Singing Revolution

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The Baltic Way human chain in 1989. BaltskýŘetěz.jpg
The Baltic Way human chain in 1989.

The Singing Revolution is a commonly used name for events between 1987 and 1991 that led to the restoration of the independence of Estonia, Latvia and Lithuania. [1] [2] The term was coined by an Estonian activist and artist, Heinz Valk, in an article published a week after the 10–11 June 1988, spontaneous mass evening singing demonstrations at the Tallinn Song Festival Grounds. [3]

Estonia Republic in Northern Europe

Estonia, officially the Republic of Estonia, is a country in Northern Europe. It is bordered to the north by the Gulf of Finland with Finland on the other side, to the west by the Baltic Sea with Sweden on the other side, to the south by Latvia (343 km), and to the east by Lake Peipus and Russia (338.6 km). The territory of Estonia consists of a mainland and 2,222 islands in the Baltic Sea, covering a total area of 45,227 km2 (17,462 sq mi), water 2,839 km2 (1,096 sq mi), land area 42,388 km2 (16,366 sq mi), and is influenced by a humid continental climate. The official language of the country, Estonian, is the second most spoken Finnic language.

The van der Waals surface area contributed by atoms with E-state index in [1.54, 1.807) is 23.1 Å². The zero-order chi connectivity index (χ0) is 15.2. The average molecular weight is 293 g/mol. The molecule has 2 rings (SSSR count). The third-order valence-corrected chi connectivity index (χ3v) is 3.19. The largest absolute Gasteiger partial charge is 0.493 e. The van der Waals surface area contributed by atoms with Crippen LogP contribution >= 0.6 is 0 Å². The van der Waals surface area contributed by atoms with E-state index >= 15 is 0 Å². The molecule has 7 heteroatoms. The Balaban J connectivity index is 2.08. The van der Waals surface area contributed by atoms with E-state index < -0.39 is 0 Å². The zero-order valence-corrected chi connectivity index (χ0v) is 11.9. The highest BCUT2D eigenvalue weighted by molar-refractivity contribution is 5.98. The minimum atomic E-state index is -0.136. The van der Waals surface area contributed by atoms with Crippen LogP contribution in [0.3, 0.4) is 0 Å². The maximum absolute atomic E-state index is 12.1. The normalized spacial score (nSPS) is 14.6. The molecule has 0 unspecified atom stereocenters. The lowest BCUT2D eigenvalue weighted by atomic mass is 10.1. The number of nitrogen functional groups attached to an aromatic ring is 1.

Latvia republic in Northeastern Europe

Latvia, officially the Republic of Latvia, is a country in the Baltic region of Northern Europe. Since its independence, Latvia has been referred to as one of the Baltic states. It is bordered by Estonia to the north, Lithuania to the south, Russia to the east, and Belarus to the southeast, and shares a maritime border with Sweden to the west. Latvia has 1,957,200 inhabitants and a territory of 64,589 km2 (24,938 sq mi). The country has a temperate seasonal climate.

Lithuania republic in Northeastern Europe

Lithuania, officially the Republic of Lithuania, is a country in the Baltic region of Europe. Since its independence, Lithuania is considered to be one of the Baltic states. It is situated along the southeastern shore of the Baltic Sea, to the east of Sweden and Denmark. It is bordered by Latvia to the north, Belarus to the east and south, Poland to the south, and Kaliningrad Oblast to the southwest. Lithuania has an estimated population of 2.7 million people as of 2019, and its capital and largest city is Vilnius. Other major cities are Kaunas and Klaipėda. Lithuanians are Baltic people. The official language, Lithuanian, along with Latvian, is one of only two living languages in the Baltic branch of the Indo-European language family.

Contents

Background

After World War II, the Baltic states had been fully incorporated into the USSR after military occupation and annexation first in 1940 and then again in 1944. Mikhail Gorbachev introduced " glasnost " (openness) and " perestroika " (restructuring) in 1985, hoping to stimulate the failing Soviet economy and encourage productivity, particularly in the areas of consumer goods, the liberalisation of cooperative businesses and the service economy. Glasnost rescinded limitations on political freedoms in the Soviet Union which led to problems within the non-Russian nations occupied in the build-up to war in the 1940s.

World War II 1939–1945 global war